In the search for other planetary systems like Earth that are capable of hosting extraterrestrial life, scientists have come across some very alien systems indeed. But the latest ones have researchers truly perplexed.
New observations have found evidence for planet formation around stars much more massive than the sun, as well as dusty debris – thought to be leftovers from collisions between rocky planetary embryos. There's a twist: The dust has a completely different chemical makeup from the composition of our own solar system.
These new findings were presented this month at the 215th meeting of the American Astronomical Society in Washington, D.C.
The strange dust that shows different chemical markers than what we find in our own neighborhood is in a star system about 500 light-years from Earth.
The parent star, known as HD 131488, is surrounded by warm dust in a region called the terrestrial planet zone, where the star heats dust to temperatures similar to those found on Earth.
Infrared imaging and spectroscopic measurements of the system, performed by the Gemini South Telescope in Chile, showed the unusual chemical composition.
"Typically, dust debris around other stars, or our own sun, is of the olivine, pyroxene, or silica variety – minerals commonly found on Earth," said Carl Melis, who led the research while a graduate student at UCLA. "The material orbiting HD 131488 is not one of these dust types. We have yet to identify what species it is – it really appears to be a completely alien type of dust."
Melis and his team think that the most plausible explanation for the presence of the warm dust is a recent collision between two rocky planetary-mass bodies.
While the warm dust is located at a distance from HD 131488 comparable to that between the Earth and the sun, Melis and his team also found cooler dust about 45 times farther out. This distance is analogous to the Kuiper Belt in our own solar system. The detection of both cold and warm dust around a young star is unusual, the team noted.
"Although dusty telltales of planetary formation processes in the outer regions surrounding young stars have often been seen with infrared-sensitive space telescopes, for some reason stars that have large amounts of orbiting warm dust do not also show evidence for the presence of cold dust," said Benjamin Zuckerman, also of UCLA. "HD 131488 dramatically breaks this pattern."
The cooler dust likely did not result from planetary collisions, and is instead probably the leftovers of planet formation that took place farther away from the sun, Melis said.
HD 131488 joins five other stars with masses a few times larger than the sun that show evidence of dust in their terrestrial planet zones. All five are young stars, around 10 million to 30 million years old (the sun, by comparison, is 4.5 billion years old).
"This finding indicates that the epoch of final catastrophic mass accretion for terrestrial planets, the likes of which could have resulted in the formation of the Earth-moon system in our own solar system, occurs in this narrow age range for stars somewhat more massive than our sun," Melis said.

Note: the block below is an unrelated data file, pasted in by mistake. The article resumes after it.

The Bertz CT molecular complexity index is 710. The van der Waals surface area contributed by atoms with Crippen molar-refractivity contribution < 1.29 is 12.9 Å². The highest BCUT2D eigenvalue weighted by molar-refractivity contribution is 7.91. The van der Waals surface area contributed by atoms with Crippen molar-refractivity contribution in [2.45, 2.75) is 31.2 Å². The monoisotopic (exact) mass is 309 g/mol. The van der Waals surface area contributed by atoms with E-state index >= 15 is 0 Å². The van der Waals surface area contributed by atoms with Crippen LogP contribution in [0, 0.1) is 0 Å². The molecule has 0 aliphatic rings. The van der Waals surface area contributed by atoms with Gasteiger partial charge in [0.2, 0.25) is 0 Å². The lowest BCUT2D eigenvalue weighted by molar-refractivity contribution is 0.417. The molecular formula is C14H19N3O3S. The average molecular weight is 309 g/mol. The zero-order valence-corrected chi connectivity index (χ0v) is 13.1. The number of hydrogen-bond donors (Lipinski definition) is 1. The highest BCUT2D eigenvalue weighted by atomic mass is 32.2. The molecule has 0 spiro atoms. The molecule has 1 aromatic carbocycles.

The team plans to further study HD 131488 to try and determine what strange minerals make up its dust, as well as look for evidence of rocky planet formation around other stars.
More dusty evidence of planet-forming disks around other stars has also been found around stars that are much heftier than the sun.
Xavier Koenig of the Harvard-Smithsonian Center for Astrophysics and his colleagues examined the star-forming region called W5, which lies about 6,500 light-years away in the constellation Cassiopeia.
They looked at over 500 type A and B stars, which are stars about two to 15 times more massive than the sun. Around one-tenth of those stars, the astronomers found evidence of dusty disks. And of those, 15 disks showed signs of clearing that suggest that newborn Jupiter-sized planet are sucking up some of the dusty material as they form.
"We think we've found evidence for planets forming around stars twice the mass of the sun, and even bigger stars," Koenig said.
Because these stars are only 2 million-to-5 million years old (our sun is middle-aged by comparison), and the fierce stellar winds from them are expected to rapidly destroy any dust disks around them, the new findings indicate that planets must form quickly or not at all – at least around more massive stars.
The unfriendly nature of these possible planetary systems combined with the short lifetimes of these stars (around 10 million to 500 million years) means that these systems are unlikely to harbor any higher forms of life.
"These stars aren't good targets in the hunt for extraterrestrials," Koenig said.
But these systems will help astronomer to learn more about planet formation across the broad range of stellar systems in our galaxy.
"We want to understand what kind of planets form in what stellar systems," Koenig said. And if the evidence his team found holds up, "this will tell us that planet formation is both a natural and common result of star formation," he added.